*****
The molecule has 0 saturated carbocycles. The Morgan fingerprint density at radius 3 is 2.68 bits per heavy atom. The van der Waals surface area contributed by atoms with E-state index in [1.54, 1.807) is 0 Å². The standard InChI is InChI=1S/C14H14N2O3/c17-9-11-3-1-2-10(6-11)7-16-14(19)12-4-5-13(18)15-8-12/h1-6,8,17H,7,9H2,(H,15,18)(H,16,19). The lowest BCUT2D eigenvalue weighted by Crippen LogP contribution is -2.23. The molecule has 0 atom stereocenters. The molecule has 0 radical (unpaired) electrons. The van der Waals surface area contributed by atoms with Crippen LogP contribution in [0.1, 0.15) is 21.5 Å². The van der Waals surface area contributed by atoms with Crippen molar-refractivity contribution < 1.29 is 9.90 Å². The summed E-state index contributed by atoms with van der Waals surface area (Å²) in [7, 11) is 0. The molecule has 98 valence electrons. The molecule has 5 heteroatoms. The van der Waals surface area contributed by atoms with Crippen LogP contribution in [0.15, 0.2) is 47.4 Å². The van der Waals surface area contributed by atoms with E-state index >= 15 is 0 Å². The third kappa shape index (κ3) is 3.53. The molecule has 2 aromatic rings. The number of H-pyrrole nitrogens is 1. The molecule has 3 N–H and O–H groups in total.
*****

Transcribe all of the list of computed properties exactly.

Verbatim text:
The molecule has 0 saturated carbocycles. The Morgan fingerprint density at radius 3 is 2.68 bits per heavy atom. The van der Waals surface area contributed by atoms with E-state index in [1.54, 1.807) is 0 Å². The standard InChI is InChI=1S/C14H14N2O3/c17-9-11-3-1-2-10(6-11)7-16-14(19)12-4-5-13(18)15-8-12/h1-6,8,17H,7,9H2,(H,15,18)(H,16,19). The lowest BCUT2D eigenvalue weighted by Crippen LogP contribution is -2.23. The molecule has 0 atom stereocenters. The molecule has 0 radical (unpaired) electrons. The van der Waals surface area contributed by atoms with Crippen LogP contribution in [0.1, 0.15) is 21.5 Å². The van der Waals surface area contributed by atoms with Crippen molar-refractivity contribution < 1.29 is 9.90 Å². The summed E-state index contributed by atoms with van der Waals surface area (Å²) in [7, 11) is 0. The molecule has 98 valence electrons. The molecule has 5 heteroatoms. The van der Waals surface area contributed by atoms with Crippen LogP contribution in [0.15, 0.2) is 47.4 Å². The van der Waals surface area contributed by atoms with E-state index >= 15 is 0 Å². The third kappa shape index (κ3) is 3.53. The molecule has 2 aromatic rings. The number of H-pyrrole nitrogens is 1. The molecule has 3 N–H and O–H groups in total.